Warhammer: Vermintide 2 celebrates 5 years with a free weekend and special anniversary level

Warhammer: Vermintide 2 is five years old, and that means it's free to play over the weekend. The big birthday celebration also sees the return of A Quiet Drink, a special event level in which players brawl with a horde of Ratmen and Chaos Warriors while trying to find someplace to get a drink.

We liked Vermintide 2 an awful lot when it came out in 2018, declaring in our 80% review that its bad matchmaking and RPG progression were more than made up for by "feverishly fun" combat and level design. Since then it's gotten a steady stream of updates, both free and paid, including the great roguelike-inspired Chaos Wastes mode. Vermintide 2 was a major hit for Fatshark, and remains popular to this day: In fact, its peak concurrent player count over the past couple of months hasn't been far off that of Fatshark's most recent release, the troubled Warhammer 40,000: Darktide, which just launched in November 2022. Work on that game continues, but Fatshark apparently also has plans to continue with Vermintide 2.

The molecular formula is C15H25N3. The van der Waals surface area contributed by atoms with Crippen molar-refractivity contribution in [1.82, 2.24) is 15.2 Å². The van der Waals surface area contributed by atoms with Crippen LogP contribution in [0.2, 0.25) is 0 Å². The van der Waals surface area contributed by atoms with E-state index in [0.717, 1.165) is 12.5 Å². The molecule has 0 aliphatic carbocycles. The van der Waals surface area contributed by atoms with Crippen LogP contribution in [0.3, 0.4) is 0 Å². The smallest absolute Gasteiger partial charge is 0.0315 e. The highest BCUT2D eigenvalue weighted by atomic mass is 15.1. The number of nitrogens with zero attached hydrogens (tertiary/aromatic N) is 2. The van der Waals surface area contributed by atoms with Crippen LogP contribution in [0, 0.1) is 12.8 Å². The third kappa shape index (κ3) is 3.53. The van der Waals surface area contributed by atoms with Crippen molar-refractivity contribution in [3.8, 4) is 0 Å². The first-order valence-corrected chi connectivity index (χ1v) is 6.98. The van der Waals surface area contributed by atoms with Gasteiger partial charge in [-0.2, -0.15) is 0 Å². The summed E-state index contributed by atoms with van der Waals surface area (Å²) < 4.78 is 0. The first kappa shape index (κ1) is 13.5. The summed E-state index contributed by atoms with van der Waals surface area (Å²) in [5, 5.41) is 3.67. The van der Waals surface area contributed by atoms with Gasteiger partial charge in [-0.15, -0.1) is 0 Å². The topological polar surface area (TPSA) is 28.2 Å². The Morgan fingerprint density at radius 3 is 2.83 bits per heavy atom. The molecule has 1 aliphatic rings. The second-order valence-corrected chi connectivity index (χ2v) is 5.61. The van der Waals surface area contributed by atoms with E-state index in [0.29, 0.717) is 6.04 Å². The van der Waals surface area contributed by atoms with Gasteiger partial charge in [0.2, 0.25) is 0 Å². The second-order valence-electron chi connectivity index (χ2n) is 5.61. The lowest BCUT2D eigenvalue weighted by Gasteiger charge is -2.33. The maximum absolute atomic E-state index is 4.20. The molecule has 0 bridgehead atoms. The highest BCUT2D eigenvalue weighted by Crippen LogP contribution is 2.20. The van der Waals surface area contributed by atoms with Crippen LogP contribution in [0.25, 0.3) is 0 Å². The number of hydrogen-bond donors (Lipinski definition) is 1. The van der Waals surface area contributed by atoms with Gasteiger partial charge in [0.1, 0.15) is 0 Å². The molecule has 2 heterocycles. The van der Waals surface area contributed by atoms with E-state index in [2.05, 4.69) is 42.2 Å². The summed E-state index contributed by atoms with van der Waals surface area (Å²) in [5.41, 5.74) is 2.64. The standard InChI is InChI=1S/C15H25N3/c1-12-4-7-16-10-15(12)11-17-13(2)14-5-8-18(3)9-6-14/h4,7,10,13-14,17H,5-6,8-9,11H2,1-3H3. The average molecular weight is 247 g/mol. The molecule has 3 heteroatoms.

"I think it’s fair to say that none of us thought Vermintide 2 would have such a lasting impact and still be so popular after half a decade," said Martin Wahlund, CEO of Vermintide 2 developer Fatshark. "We’re immensely proud of what we’ve accomplished with the game and still quite excited about its future. Of course, we wouldn’t be here without all the support from our players, so stay tuned for even more Vermintide 2 in 2023."

The Warhammer: Vermintide 2 free weekend runs until March 13, and it's on sale for 80% off on Steam—that's $6/£5/€6—until March 16. Fatshark is also awarding triple XP to all Vermintide 2 players until March 19.

Andy Chalk

Andy has been gaming on PCs from the very beginning, starting as a youngster with text adventures and primitive action games on a cassette-based TRS80. From there he graduated to the glory days of Sierra Online adventures and Microprose sims, ran a local BBS, learned how to build PCs, and developed a longstanding love of RPGs, immersive sims, and shooters. He began writing videogame news in 2007 for The Escapist and somehow managed to avoid getting fired until 2014, when he joined the storied ranks of PC Gamer. He covers all aspects of the industry, from new game announcements and patch notes to legal disputes, Twitch beefs, esports, and Henry Cavill. Lots of Henry Cavill.